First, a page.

A Trademark Application Must Be Filed By The Trademark Owner

A frequently asked question in trademark practice is, what if the trademark application incorrectly identifies the trademark owner or identifies a party who is not the trademark owner at the time of the filing. Under the former circumstance, a correction can be made and under the latter circumstance, the application would be void ab initio. In order for a trademark application to be valid, it must be filed by the party who is the owner of the mark as of the application filing date, see Trademark Manual of Examining Procedure "TMEP" 1201.02(b). If the applicant does not own the mark as of the filing date, the application is void. See Huang v. Tzu Wei Chen Food Co., 849 F.2d 1458, 7 USPQ2d 1335 (Fed. Cir. 1988); Conolty v. Conolty O'Conner NYC LLC, 111 USPQ2d 1302, 1309 (TTAB 2014) [precedential]; Great Seats, Ltd. v Great Seats, Inc., 84 USPQ2d 1235 (TTAB 2007).

It is not always easy to determine who the correct trademark owner is at the time the application is filed. See Conolty v. Conolty O'Conner NYC LLC, where the Board held that the application for the mark FAIRWAY FOX was void ab initio because the named applicant was not the "sole" owner of the mark. The case involves two friends (Conolty and O'Connor) who worked together to build a fashion brand. They started to work together in 2008. However, one of the two individuals formed a single member LLC, and filed for the trademark FAIRWAY FOX in the name of the LLC. After the single member LLC was formed, the two individuals continued to work together in the fashion company. Conolty designed the clothing and O'Connor funded the business. Documents submitted into evidence identified O'Connor and Conolty as "founders" or "co-owners" of FAIRWAY FOX branded apparel. They worked together in the fashion business for over three years, but ended up going in different directions in the fourth year, in May of 2012. The trademark application was filed on January 23, 2012. In January 2012, Conolty and O'Connor attended a merchandise show together, and the first branded goods were sold under FAIRWAY FOX.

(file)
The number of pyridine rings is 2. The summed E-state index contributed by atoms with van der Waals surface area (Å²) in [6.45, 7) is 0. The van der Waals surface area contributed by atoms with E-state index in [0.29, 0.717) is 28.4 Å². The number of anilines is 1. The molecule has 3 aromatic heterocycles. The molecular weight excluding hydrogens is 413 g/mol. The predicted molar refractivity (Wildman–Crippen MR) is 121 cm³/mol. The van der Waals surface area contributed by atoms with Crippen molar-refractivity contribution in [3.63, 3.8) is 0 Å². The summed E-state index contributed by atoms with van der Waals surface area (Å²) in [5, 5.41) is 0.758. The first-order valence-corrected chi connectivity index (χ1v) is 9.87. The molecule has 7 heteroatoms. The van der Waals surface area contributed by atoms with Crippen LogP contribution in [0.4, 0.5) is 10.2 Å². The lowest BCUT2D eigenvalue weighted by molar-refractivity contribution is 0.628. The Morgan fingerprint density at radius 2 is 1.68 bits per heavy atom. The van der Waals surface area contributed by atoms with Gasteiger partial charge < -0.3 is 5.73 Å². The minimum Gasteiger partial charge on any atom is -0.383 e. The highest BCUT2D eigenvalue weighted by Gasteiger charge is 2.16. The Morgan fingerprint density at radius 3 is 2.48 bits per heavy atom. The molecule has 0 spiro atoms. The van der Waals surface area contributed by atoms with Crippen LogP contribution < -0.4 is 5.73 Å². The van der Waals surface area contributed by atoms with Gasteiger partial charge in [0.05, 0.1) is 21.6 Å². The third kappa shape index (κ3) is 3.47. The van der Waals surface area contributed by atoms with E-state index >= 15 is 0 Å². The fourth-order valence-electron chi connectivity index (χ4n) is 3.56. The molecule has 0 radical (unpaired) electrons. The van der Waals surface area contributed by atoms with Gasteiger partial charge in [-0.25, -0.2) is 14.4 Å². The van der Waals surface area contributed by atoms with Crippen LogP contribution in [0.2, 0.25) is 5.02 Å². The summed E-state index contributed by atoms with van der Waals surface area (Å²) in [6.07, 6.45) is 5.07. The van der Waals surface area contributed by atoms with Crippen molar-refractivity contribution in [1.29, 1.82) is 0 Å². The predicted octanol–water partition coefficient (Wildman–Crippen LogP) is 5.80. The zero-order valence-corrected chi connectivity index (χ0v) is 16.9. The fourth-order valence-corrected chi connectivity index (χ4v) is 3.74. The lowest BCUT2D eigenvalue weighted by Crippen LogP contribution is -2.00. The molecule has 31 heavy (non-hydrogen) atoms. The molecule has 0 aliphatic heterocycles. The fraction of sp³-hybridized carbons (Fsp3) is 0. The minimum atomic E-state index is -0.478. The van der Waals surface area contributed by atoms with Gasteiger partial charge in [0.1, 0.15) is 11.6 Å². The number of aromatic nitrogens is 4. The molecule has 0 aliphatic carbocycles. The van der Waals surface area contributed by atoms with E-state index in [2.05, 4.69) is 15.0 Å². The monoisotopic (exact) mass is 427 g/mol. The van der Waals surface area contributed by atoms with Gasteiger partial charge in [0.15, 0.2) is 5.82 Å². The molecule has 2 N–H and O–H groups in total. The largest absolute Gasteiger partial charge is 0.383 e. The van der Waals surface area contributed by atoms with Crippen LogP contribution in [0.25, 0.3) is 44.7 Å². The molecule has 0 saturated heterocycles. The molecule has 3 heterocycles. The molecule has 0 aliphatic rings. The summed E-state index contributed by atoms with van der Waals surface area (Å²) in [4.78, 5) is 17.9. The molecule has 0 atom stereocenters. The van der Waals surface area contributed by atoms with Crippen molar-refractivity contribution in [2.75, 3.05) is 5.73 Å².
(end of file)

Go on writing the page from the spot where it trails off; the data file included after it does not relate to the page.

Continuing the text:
The Board concluded that both Conolty and O'Connor were owners of the brand FAIRWAY FOX. Since O'Connor filed the application naming her single member LLC as the owner, the Board deemed the application void from the beginning. Naming the incorrect party or entity as the trademark owner can be a fatal mistake. See our web page entitled, Who Should Be The Owner Of A Trademark, for more information on this topic.

When an application is filed in the name of the wrong party, this mistake cannot be cured by an amendment or an assignment. Examples of filings that cannot be corrected include the following situations: (1) if a corporation owns a mark, but the president of a corporation files as an individual; (2) if there are joint owners and one of the owners files as an individual, sole proprietorship or a single member LLC etc.; or (3) if there is a parent company and two sister companies, and sister company A owns the mark due to its use of the mark and control over the quality of the goods, but sister company B is named owner in the application.

However, there are some circumstances that would allow for a correction of a filing mistake in ownership. For example, if the party is indeed the owner of the mark, but there is a mistake in the manner in which the name is set forth in the trademark application, this can be cured by amendment. Some correctable errors include: (1) if the applicant identifies itself under a name that it does business under, but this name is not a legal entity; (2) clerical errors can be corrected by amendment, for example if you forget to include the corporate designation Inc. or Corp.; (3) if you inadvertently use an individual's name in one part of the application and use a corporate name in another part of the application (you can amend to clarify this inconsistency); or (4) if you recently changed the corporation's name and you inadvertently name the former organization, this can be corrected because the correct party filed the application, but merely identified itself incorrectly. If you have questions or concerns regarding trademark ownership, please contact the firm for a courtesy consultation.